PDXCUG Meeting Highlights
Vol. 3, No. 2 - February 9, 2012 - Meeting Highlights
Feature: Commodore 16
Shortly after we got this set up, it appears that the TED chip got fried somehow. It just goes to show that with this typical problem in Commodore 16s and Plus/4s, it's possibly one reason why "The World's Learning Machine" never really took off. It's really sad because I got this C16 in mint condition - I don't even think it was ever used since it still had all of the wire ties in perfect order and everything packed so nicely inside.
PDXCUG.org Virtual Meeting and 80s Trivia
We had a very active virtual meeting this month - Daytona400F provided the group with some excellent 80s trivia, which was a smashing success. The winner of the event was E-Doo with his vast knowledge of nostalgic information. Congratulations, E-Doo!
Presentation: Big Blue Reader
Richard gave us a demo of how to use Big Blue Reader on the Commodore 128. He started with a CP/M version of Microsoft Multiplan, in IBM DOS format (360K floppy). Using Big Blue Reader, he copied it to a 1571-formatted disk in a second 1571 drive and then successfully ran the copy on the C128.
Presentation: C64List 3.0 - Now with an Assembler
C64List is a great cross-development tool for writing BASIC programs without line numbers.
Now with the release of v3.0, you can add assembly code at the end and make calls into the ML code from BASIC using the symbols in the assembly code. C64List will automatically generate the BASIC PRG file, along with assembling the ML - all in the same file so you only need to load one program.
The author, Jeff Hoag, gives us a little demonstration of all the newest features. See the Bit 64 Blog for more information about C64List.
For kicks, we set up the Flyer on the Vic-Switch to see how well it worked. The Vic-Switch allows many computers to access the same device on the Serial port. If the device is in use, it will block all other computers from accessing that device. This means that we were able to access the Internet with more than one computer with a single Flyer. According to Brandon, the Flyer's designer, this is the first time the Flyer was tested with a Vic-Switch. It worked smoothly and perfectly, without a hitch.
Demo: Two New Online Games
Two new head-to-head games are in the works for online, multi-player gaming on CommodoreServer.com. Both of these games were shown and both are nearly complete. Just a bit more polishing and they should become available soon.
Goog is nearing completion of Head On, a game he wrote in 1984. This game was going to be submitted to Compute!'s Gazette back in the day, but he never sent it in. Today, he is converting it to be a 2-player game over the Internet.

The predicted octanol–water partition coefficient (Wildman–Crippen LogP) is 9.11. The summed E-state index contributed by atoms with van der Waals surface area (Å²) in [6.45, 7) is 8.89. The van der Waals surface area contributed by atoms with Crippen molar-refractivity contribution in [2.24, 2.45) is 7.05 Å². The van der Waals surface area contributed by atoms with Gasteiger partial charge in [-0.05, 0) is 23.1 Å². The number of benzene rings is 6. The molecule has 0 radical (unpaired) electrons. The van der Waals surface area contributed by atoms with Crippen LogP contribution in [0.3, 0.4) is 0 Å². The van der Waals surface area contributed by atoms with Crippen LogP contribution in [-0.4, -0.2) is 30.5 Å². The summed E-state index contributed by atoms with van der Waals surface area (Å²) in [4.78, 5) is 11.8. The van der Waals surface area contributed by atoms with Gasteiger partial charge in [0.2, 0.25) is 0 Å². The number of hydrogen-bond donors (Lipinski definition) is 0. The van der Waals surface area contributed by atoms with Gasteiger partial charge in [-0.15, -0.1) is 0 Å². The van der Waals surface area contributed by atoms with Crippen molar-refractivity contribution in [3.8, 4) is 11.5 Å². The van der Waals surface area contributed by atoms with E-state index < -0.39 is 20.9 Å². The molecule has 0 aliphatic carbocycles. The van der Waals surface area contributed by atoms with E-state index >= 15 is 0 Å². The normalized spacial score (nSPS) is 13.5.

Likewise, Agent Friday has been working on converting an old modem-to-modem game called Telechess to be played over the Internet instead. Very little modifications were needed to make it work using CommodoreServer's gaming server service.
We were all set up to make Valentine's day cards, using Print Shop and a Star NX-1000C printer.
We also had a paint program and desktop publishing program to use. Here is Jeff, trying to get this silly Swift Paint program to work.
Had a nice little SID music station where members could create their own songs. Both Jeff and Motato took a stab at it and made some cool jams.
There were several items at the Free Stuff table this time, including 2 monitors, several books and magazines, and disk holders.
Here is Richard's C128 along with some fun software and books that he acquired at the Free Stuff table.
Original Nintendo Entertainment System
Brittney brought her original NES so that we could compare some of the games with similar titles on the Commodore 64. Brittney had never heard of the Commodore 64 until she hooked up with the Portland Commodore Users Group and she is very excited about this new world of retro gaming.
Here's Dan donating some items to the free stuff table.
Motato and Kris having a good laugh over smoothies.
Agent Friday setting up for a cool demo of his Telechess project on CommodoreServer
Show & Tell
This is Dr. QSO, a morse code training program. With it, you can type on the keyboard and hear the dot patterns for each letter as you type. You can also tune the on-screen radio to different frequencies to hear the morse code being broadcast. Do you have the skills to decipher what is being sent?
Had some fun this month with Activision's Countdown to Shutdown. Yes, you also see an original copy of Spy vs. Spy next to the boxed Countdown to Shutdown in the photo, but we did not play it.
We also played some Tapper for the Commodore 64 (not shown).